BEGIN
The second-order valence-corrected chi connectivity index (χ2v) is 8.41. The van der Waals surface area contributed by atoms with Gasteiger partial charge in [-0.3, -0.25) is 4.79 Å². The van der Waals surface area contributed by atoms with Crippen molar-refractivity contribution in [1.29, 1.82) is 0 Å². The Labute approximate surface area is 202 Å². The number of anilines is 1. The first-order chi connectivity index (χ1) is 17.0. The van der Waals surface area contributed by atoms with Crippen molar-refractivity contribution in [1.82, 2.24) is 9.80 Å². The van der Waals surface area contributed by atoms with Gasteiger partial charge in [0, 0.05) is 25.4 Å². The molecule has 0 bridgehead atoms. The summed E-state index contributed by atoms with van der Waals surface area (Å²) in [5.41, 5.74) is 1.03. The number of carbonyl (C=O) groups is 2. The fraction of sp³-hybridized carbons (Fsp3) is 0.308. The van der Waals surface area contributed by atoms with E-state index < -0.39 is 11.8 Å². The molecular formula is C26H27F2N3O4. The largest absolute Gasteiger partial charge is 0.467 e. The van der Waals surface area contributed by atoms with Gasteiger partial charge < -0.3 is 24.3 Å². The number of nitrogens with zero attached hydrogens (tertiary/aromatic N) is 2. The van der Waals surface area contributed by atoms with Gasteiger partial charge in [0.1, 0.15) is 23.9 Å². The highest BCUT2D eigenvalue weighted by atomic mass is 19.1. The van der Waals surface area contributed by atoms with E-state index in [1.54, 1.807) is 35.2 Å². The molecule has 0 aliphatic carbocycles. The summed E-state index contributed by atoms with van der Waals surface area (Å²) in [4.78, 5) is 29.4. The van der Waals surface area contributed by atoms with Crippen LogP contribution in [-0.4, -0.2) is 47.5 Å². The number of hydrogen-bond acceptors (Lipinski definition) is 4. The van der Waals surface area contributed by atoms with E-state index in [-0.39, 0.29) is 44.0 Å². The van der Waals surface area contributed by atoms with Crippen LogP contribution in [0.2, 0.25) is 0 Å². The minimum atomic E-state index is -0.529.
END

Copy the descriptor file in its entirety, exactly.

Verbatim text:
The second-order valence-corrected chi connectivity index (χ2v) is 8.41. The van der Waals surface area contributed by atoms with Gasteiger partial charge in [-0.3, -0.25) is 4.79 Å². The van der Waals surface area contributed by atoms with Crippen molar-refractivity contribution in [1.29, 1.82) is 0 Å². The Labute approximate surface area is 202 Å². The number of anilines is 1. The first-order chi connectivity index (χ1) is 17.0. The van der Waals surface area contributed by atoms with Crippen molar-refractivity contribution in [1.82, 2.24) is 9.80 Å². The van der Waals surface area contributed by atoms with Gasteiger partial charge in [0, 0.05) is 25.4 Å². The molecule has 0 bridgehead atoms. The summed E-state index contributed by atoms with van der Waals surface area (Å²) in [5.41, 5.74) is 1.03. The number of carbonyl (C=O) groups is 2. The fraction of sp³-hybridized carbons (Fsp3) is 0.308. The van der Waals surface area contributed by atoms with E-state index < -0.39 is 11.8 Å². The molecular formula is C26H27F2N3O4. The largest absolute Gasteiger partial charge is 0.467 e. The van der Waals surface area contributed by atoms with Gasteiger partial charge < -0.3 is 24.3 Å². The number of nitrogens with zero attached hydrogens (tertiary/aromatic N) is 2. The van der Waals surface area contributed by atoms with Gasteiger partial charge in [0.1, 0.15) is 23.9 Å². The highest BCUT2D eigenvalue weighted by atomic mass is 19.1. The van der Waals surface area contributed by atoms with E-state index in [1.54, 1.807) is 35.2 Å². The molecule has 0 aliphatic carbocycles. The summed E-state index contributed by atoms with van der Waals surface area (Å²) in [4.78, 5) is 29.4. The van der Waals surface area contributed by atoms with Crippen LogP contribution in [-0.4, -0.2) is 47.5 Å². The number of hydrogen-bond acceptors (Lipinski definition) is 4. The van der Waals surface area contributed by atoms with E-state index in [-0.39, 0.29) is 44.0 Å². The van der Waals surface area contributed by atoms with Crippen LogP contribution in [0.2, 0.25) is 0 Å². The minimum atomic E-state index is -0.529.